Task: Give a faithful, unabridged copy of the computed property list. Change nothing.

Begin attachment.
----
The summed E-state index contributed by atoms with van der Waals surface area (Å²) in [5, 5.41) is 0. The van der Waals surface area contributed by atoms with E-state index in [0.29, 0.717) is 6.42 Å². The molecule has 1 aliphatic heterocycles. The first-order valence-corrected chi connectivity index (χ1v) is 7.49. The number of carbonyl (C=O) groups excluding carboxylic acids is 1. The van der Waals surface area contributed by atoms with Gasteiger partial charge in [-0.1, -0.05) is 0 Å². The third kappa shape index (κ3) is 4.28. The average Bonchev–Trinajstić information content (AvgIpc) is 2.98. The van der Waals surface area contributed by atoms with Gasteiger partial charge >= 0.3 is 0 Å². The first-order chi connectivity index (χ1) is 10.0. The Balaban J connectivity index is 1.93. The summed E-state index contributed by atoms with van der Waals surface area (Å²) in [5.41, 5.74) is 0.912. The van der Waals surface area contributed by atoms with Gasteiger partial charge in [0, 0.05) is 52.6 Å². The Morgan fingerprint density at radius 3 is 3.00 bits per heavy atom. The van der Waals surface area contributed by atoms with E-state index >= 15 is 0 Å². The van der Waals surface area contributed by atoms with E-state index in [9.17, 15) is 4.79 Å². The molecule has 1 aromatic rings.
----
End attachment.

The summed E-state index contributed by atoms with van der Waals surface area (Å²) in [5, 5.41) is 0. The van der Waals surface area contributed by atoms with E-state index in [0.29, 0.717) is 6.42 Å². The molecule has 1 aliphatic heterocycles. The first-order valence-corrected chi connectivity index (χ1v) is 7.49. The number of carbonyl (C=O) groups excluding carboxylic acids is 1. The van der Waals surface area contributed by atoms with Gasteiger partial charge in [-0.1, -0.05) is 0 Å². The third kappa shape index (κ3) is 4.28. The average Bonchev–Trinajstić information content (AvgIpc) is 2.98. The van der Waals surface area contributed by atoms with Gasteiger partial charge >= 0.3 is 0 Å². The first-order chi connectivity index (χ1) is 10.0. The Balaban J connectivity index is 1.93. The summed E-state index contributed by atoms with van der Waals surface area (Å²) in [5.41, 5.74) is 0.912. The van der Waals surface area contributed by atoms with Gasteiger partial charge in [0, 0.05) is 52.6 Å². The Morgan fingerprint density at radius 3 is 3.00 bits per heavy atom. The van der Waals surface area contributed by atoms with E-state index >= 15 is 0 Å². The van der Waals surface area contributed by atoms with E-state index in [9.17, 15) is 4.79 Å². The molecule has 1 aromatic rings.